Author Topic: Coriolis effect  (Read 19053 times)

Fu-Kwun Hwang

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Coriolis effect
« on: June 15, 2013, 12:13:48 pm »
In physics, the Coriolis effect is a deflection of moving objects when they are viewed in a rotating reference frame. In a reference frame with clockwise rotation, the deflection is to the left of the motion of the object; in one with counter-clockwise rotation, the deflection is to the right.
The following simulation help you visualize the Coriolis effect!


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lookang

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Re: Coriolis effect
« Reply #1 on: February 12, 2018, 01:03:34 pm »

lookang

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Re: Coriolis effect
« Reply #2 on: February 18, 2019, 03:40:11 pm »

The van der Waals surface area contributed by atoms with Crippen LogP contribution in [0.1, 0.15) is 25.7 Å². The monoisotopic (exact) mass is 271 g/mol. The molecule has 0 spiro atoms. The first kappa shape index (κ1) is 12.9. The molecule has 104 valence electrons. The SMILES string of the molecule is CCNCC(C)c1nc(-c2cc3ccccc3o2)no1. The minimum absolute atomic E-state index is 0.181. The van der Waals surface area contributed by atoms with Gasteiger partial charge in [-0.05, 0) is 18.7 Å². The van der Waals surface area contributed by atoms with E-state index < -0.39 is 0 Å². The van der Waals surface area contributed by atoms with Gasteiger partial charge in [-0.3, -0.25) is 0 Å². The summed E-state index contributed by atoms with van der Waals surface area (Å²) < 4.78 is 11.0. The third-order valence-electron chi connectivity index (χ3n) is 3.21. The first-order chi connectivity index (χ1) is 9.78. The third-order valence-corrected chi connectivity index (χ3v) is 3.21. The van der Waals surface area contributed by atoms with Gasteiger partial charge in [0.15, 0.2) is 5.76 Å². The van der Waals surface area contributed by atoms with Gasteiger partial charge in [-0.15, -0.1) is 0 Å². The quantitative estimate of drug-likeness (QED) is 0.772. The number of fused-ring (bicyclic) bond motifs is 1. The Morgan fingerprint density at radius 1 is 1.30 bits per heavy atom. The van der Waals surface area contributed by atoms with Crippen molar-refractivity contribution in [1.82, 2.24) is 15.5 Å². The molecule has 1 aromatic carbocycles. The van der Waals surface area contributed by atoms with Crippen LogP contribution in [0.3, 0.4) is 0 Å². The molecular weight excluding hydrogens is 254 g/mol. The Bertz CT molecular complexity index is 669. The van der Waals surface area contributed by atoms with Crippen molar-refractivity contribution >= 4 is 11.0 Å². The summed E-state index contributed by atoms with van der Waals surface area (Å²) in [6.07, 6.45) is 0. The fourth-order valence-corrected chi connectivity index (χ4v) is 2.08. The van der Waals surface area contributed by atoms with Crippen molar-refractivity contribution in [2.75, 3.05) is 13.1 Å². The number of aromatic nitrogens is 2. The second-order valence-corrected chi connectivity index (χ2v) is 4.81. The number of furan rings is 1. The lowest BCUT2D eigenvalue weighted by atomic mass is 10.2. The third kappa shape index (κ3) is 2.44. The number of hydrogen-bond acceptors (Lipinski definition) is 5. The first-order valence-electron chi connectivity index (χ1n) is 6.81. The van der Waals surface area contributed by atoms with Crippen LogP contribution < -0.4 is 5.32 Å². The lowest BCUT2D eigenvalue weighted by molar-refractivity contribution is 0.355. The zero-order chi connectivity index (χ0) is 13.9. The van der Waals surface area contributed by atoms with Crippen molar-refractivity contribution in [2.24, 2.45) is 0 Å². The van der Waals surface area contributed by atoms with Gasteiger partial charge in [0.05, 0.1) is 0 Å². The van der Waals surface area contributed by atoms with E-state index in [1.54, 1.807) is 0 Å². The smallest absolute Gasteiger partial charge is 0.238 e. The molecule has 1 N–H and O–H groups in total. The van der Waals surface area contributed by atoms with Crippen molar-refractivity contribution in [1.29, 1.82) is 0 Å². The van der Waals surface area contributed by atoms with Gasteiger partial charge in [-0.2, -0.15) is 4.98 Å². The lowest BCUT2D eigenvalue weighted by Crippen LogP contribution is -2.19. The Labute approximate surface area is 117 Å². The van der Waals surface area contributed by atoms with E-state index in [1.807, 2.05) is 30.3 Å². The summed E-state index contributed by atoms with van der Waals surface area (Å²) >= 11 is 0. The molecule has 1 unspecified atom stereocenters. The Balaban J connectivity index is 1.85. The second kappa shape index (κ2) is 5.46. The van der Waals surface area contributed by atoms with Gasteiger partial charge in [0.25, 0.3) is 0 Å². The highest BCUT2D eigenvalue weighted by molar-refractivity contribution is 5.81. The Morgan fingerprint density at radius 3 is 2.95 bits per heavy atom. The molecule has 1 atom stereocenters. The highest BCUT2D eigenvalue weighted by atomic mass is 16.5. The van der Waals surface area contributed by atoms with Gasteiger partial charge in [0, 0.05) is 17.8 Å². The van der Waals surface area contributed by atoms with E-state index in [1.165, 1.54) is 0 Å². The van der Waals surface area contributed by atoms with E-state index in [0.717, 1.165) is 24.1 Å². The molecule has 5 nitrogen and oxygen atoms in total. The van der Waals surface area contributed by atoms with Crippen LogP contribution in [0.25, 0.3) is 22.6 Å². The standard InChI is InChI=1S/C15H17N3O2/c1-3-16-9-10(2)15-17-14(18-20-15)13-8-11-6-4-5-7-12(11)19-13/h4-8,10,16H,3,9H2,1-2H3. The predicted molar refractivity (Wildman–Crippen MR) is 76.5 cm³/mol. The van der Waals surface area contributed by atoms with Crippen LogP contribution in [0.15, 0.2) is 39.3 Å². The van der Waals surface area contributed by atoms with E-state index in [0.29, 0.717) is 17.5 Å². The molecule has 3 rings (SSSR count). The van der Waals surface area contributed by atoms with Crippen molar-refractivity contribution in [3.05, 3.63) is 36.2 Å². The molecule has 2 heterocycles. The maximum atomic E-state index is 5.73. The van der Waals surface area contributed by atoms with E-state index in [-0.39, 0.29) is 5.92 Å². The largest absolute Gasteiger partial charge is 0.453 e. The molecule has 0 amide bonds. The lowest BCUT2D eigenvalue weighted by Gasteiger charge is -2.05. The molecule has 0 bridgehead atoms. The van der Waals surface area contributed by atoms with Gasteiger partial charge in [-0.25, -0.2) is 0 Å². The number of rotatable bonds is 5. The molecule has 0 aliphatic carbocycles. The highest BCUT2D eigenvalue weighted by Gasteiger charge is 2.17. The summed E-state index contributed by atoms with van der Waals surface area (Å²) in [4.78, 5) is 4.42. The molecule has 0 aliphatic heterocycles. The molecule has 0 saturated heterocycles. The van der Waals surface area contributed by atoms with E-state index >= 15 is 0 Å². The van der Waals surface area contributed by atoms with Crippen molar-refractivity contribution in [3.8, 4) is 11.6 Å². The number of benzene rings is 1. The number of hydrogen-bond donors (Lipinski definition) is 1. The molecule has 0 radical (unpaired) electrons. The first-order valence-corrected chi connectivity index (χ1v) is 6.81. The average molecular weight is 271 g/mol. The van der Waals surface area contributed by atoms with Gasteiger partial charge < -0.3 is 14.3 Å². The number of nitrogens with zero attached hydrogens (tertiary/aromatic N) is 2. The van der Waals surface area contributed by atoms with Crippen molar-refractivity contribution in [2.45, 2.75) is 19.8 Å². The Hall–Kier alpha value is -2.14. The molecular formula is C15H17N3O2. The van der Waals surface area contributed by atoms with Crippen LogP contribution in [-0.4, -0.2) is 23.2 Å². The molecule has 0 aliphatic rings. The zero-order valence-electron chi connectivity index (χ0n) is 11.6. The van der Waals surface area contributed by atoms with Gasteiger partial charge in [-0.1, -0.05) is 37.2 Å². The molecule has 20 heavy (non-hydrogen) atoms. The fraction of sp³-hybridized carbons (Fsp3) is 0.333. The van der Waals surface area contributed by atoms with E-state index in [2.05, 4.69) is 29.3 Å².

Dear Prof Hwang,

I think I fixed a bug

//x3=x-y*Math.sin(c); //Rotating with Disk Viewpoint apparent trajectory
//y3=y-y*(1-Math.cos(c));
x3=x+y*Math.sin(c); //Rotating with Disk Viewpoint apparent trajectory MUST change to + instead of -
y3=y-y*(1-Math.cos(c));
//if(y<-R)_initialize();
if(y<-R)_pause(); // added pause by lookang
//vx3=vx-y*w*Math.cos(c)-vy*Math.sin(c);
//vy3=vy-y*w*Math.sin(c)-vy*(1-Math.cos(c));
vx3=vx+y*w*Math.cos(c)+vy*Math.sin(c); // differentiate
vy3=vy-y*w*Math.sin(c)-vy*(1-Math.cos(c));

Then the rotation is correct

« Last Edit: February 18, 2019, 03:42:29 pm by lookang »

Fu-Kwun Hwang

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Re: Coriolis effect
« Reply #3 on: February 19, 2019, 07:29:09 pm »
Very good. Thanks!

 :D